The term Acoustic Chains was coined by Monty Adkins in a paper of the same name. He describes it as perceptual phenomenon (esthesic) in which composers are referred to by sound objects and not their compositional style (Adkins 1999: 56). It is linked to other disciplines, including visual fields of study, specifically Denis Smalley's concept of Indicative Fields.
The Sounding Object and the Sound Object
Adkins uses two terms within his description of how acoustic chains can be created. The first term, sounding object (also know as the signifier), refers to the "physical source of the acoustic stimuli", while the term sound object refers to a "phenomenological unit given ‘meaning’ within the context of an acousmatic work" (Adkins 1999: 56). This is a different interpretation of Schaeffer's idea of the sound object since the idea of reduced listening does not apply to the concept of acoustic chains.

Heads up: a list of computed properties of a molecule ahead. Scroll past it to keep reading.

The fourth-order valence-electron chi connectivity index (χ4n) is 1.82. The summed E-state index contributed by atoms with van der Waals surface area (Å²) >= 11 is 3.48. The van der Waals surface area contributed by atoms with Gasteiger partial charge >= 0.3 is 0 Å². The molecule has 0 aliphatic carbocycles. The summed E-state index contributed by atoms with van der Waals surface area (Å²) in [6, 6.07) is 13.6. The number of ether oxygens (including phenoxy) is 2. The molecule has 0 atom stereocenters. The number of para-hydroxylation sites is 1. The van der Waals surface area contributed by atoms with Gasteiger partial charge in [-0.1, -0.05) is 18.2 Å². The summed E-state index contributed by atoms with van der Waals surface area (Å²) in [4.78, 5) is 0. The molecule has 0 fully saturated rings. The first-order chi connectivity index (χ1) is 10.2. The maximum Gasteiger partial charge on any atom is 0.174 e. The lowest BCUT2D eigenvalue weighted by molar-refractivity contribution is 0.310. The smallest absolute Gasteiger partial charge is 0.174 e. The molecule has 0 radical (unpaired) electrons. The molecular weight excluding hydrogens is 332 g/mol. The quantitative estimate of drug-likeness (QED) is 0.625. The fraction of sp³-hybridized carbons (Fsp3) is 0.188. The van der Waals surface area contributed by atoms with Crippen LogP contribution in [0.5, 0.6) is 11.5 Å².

How to apply Acoustic Chains to an acousmatic piece
A listener can describe a sound objects meaning (significance) by either its intrinsic or extrinsic understanding. Sound objects can be either concrete or abstract in nature and chains can be formed by either their referential identity and significance, or their timbral characteristics.
ADKINS, M. (1999) Acoustic Chains in Acousmatic Music In: Imaginary Space: Proceedings of the 1999 Australasian Computer Music Conference, Wellington, New Zealand 1999. University of Wellington, pp 56-62.